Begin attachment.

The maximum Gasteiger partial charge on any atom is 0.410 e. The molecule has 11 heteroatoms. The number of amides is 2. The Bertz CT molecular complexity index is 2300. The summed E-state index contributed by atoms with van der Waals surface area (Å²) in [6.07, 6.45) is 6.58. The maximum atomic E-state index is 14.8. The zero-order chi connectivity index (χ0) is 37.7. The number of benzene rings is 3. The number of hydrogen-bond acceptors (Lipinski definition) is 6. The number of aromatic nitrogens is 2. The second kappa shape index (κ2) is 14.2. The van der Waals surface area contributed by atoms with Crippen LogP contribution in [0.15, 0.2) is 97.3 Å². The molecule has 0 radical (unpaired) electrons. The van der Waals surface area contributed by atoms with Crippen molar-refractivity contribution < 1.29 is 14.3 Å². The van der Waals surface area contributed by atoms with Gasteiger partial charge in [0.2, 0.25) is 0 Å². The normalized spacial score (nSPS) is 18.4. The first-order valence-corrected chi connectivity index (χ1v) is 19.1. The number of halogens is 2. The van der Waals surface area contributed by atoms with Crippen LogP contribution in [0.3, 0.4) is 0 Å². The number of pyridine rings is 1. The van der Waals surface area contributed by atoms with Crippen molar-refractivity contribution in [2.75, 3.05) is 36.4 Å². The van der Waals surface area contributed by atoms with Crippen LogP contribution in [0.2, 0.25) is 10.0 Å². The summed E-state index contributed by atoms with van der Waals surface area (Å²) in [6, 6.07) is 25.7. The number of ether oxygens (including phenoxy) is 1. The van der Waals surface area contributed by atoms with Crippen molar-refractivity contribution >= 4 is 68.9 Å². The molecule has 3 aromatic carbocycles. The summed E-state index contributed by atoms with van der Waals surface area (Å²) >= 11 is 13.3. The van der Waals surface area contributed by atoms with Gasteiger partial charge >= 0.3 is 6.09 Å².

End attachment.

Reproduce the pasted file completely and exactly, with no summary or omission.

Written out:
The maximum Gasteiger partial charge on any atom is 0.410 e. The molecule has 11 heteroatoms. The number of amides is 2. The Bertz CT molecular complexity index is 2300. The summed E-state index contributed by atoms with van der Waals surface area (Å²) in [6.07, 6.45) is 6.58. The maximum atomic E-state index is 14.8. The zero-order chi connectivity index (χ0) is 37.7. The number of benzene rings is 3. The number of hydrogen-bond acceptors (Lipinski definition) is 6. The number of aromatic nitrogens is 2. The second kappa shape index (κ2) is 14.2. The van der Waals surface area contributed by atoms with Crippen LogP contribution in [0.15, 0.2) is 97.3 Å². The molecule has 0 radical (unpaired) electrons. The van der Waals surface area contributed by atoms with Crippen molar-refractivity contribution < 1.29 is 14.3 Å². The van der Waals surface area contributed by atoms with Gasteiger partial charge in [0.2, 0.25) is 0 Å². The normalized spacial score (nSPS) is 18.4. The first-order valence-corrected chi connectivity index (χ1v) is 19.1. The number of halogens is 2. The van der Waals surface area contributed by atoms with Crippen LogP contribution in [0.3, 0.4) is 0 Å². The number of pyridine rings is 1. The van der Waals surface area contributed by atoms with Crippen molar-refractivity contribution in [2.75, 3.05) is 36.4 Å². The van der Waals surface area contributed by atoms with Crippen LogP contribution in [0.2, 0.25) is 10.0 Å². The summed E-state index contributed by atoms with van der Waals surface area (Å²) in [6, 6.07) is 25.7. The number of ether oxygens (including phenoxy) is 1. The van der Waals surface area contributed by atoms with Crippen molar-refractivity contribution >= 4 is 68.9 Å². The molecule has 3 aromatic carbocycles. The summed E-state index contributed by atoms with van der Waals surface area (Å²) >= 11 is 13.3. The van der Waals surface area contributed by atoms with Gasteiger partial charge >= 0.3 is 6.09 Å².